Carmichael and Hyde also were part of a revival spirit of Celtic passion and emotion within art and literature, and others were finding new ways to express the spirituality of the Celtic tradition which as was highly influence on the original leaders and scholars within that date back to the beginning of the modern Old Catholic movement to the 1870s.. Although they had ensured that written copies of some of the prayers were preserved, by the 20th century, their living use had virtually disappeared.

Despite the previous centuries of resistance to the Celtic tradition, the 20th century saw a growing toleration of the Celtic tradition and an increasing depth of appreciation for its spiritual riches, as we saw with the creation of the original Celtic Christian Communion in the late 1990’s by Bishop Thomas Faulkenbury and Bishop Joe Grenier of whom we have in apostolic succession as well, and their applicability for today in many different branches including our predecessor groups such as the Independent Celtic Church (Formed in 2004 by Bishop Michael Holliday and Bishop Kirk Mason, who are two of our convening bishops), as well the newer Celtic Christian Communion (that is administerly lead by our convening Bishop Thomas Mills) as part of the Celtic Renewal of the Independent Catholic “Sacramental” Movement  as well as our present priestly society.

The so-called mainstream likes to call our bishops just like our Celtic forefathers and mothers in apostolic succession "Episcopi vagantes" (singular: episcopus vagans, Latin for wandering bishops or stray bishops) are those persons consecrated, in a "clandestine or irregular way," as Christian bishops outside the structures and canon law of their established churches such as the Church of Rome, The Eastern and Oriental Orthodox Church, and the Anglican Communion.   For by their definition, we are canonical (defined as belonging to or in conformity with canon law or ecclesiastical/church law) , in every sense of the word, for we have our own by-laws which acts as our own canons, which is defined on how our function and work together within our priestly society.

As so it be that all our bishops takes pride in taking this derogating name "Episcopi vagantes" for within our tradition drawing from the Celtic Christian and the Liberal Catholic tradition, our convening bishops do not have dioceses seats but spheres of influence, and this is also true with our Abbots, and Abbesses as well.  n

Also to note just like our Celtic forefathers and mothers , we also share in our history through our apostolic succession bishops who spoke up for equality and social justice through all realms of the church as well as our society. And they were " Bishop William Montgomery Brown (1855 – 1937), sometimes called "Bad Bishop" Brown, was an Episcopal clergyman and author. Brown, of Galion, Ohio was consecrated a bishop of the Episcopal Church, but is best remembered as the first Episcopal bishop to be tried for heresy since the Reformation, and the first of any creed in America to be deposed for heretical teachings. Bishop Brown in his writings was encouraging workers to unionize, speaking up for rights of Afro-Americans, and the economical social disadvantage, and this gotten the Church hierarch of the PECUSA nervous to where they put him on trial for heresy" while to note here that through extensive research and examination, there is no original surviving Celtic group that as a pure Celtic apostolic succession. Most groups get their apostolic lineage through bishops who have this bishop in their apostolic succession which comes through the Episcopal Church/Anglican Communion through centuries since the Reformation.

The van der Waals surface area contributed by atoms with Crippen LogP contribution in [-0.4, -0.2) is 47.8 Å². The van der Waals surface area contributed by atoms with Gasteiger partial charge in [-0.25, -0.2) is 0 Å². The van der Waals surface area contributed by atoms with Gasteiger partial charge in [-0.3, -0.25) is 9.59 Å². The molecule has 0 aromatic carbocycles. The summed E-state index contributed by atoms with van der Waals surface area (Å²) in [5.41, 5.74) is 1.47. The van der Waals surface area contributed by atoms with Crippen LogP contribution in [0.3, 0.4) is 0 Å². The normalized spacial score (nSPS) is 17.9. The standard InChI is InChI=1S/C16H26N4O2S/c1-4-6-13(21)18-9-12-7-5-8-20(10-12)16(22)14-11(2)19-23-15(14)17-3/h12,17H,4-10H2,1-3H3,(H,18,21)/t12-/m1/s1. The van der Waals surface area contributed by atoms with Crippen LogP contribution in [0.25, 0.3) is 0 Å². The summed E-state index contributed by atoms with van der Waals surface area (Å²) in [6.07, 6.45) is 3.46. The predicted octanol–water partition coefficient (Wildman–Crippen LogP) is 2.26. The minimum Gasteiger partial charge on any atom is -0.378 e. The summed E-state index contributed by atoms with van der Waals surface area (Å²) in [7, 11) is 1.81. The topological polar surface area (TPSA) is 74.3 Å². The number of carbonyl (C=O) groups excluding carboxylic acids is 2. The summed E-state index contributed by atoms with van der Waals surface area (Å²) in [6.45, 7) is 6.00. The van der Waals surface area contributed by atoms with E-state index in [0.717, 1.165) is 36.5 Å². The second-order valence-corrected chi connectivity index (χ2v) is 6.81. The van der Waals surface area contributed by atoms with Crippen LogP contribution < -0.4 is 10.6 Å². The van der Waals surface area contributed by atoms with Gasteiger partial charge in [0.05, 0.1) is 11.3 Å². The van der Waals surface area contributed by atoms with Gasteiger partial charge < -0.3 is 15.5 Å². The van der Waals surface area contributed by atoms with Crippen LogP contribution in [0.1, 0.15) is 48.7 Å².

And we also through our apostolic succession, share in our history our connection with "Bishop Carlos Duarte Costa (July 21, 1888 – March 26, 1961) was a former Brazilian Roman Catholic bishop who became the founder and first patriarch of the Brazilian Catholic Apostolic Church,  he was excommunicated by Pope Pius XII for doctrinal and canonical issues (such as clerical celibacy and social injustice) he had much vocal criticism of the government and the national church administration, which he saw as an accessory to the mistreatment of the poor in Brazil as well the mistreatment of the Jews by the Nazis in Europe and the Church of Rome. He openly criticized certain papal periodicals and encyclicals, including Rerum novarum (Leo XIII), Quadragesimo anno (Pius XI), and Divini Redemptoris (Pius XI), and the Church of Rome working relationship with Nazi Germany and Facist Italy and Spain.  And in 1945, after his excommunication by the Church of Rome, announced plans to set up his own Brazilian Catholic Apostolic Church, in which priests would be permitted to marry (and hold regular jobs in the lay world), personal confessions and the praying of rosaries would be abolished and bishops would be elected by popular vote following the Celtic Christian tradition as well as the pristine traditions of the Universal Catholic Church".  Thus our society holds to his and Bishop Brown's point of view of not only sharing our faith with others, but also speaking out for social injustices rather the issues be legal, political and economically towards individuals and groups of people within our society overall. 

For within this priestly society; we simply present and share our faith to those who are willing to listen and be a part of us.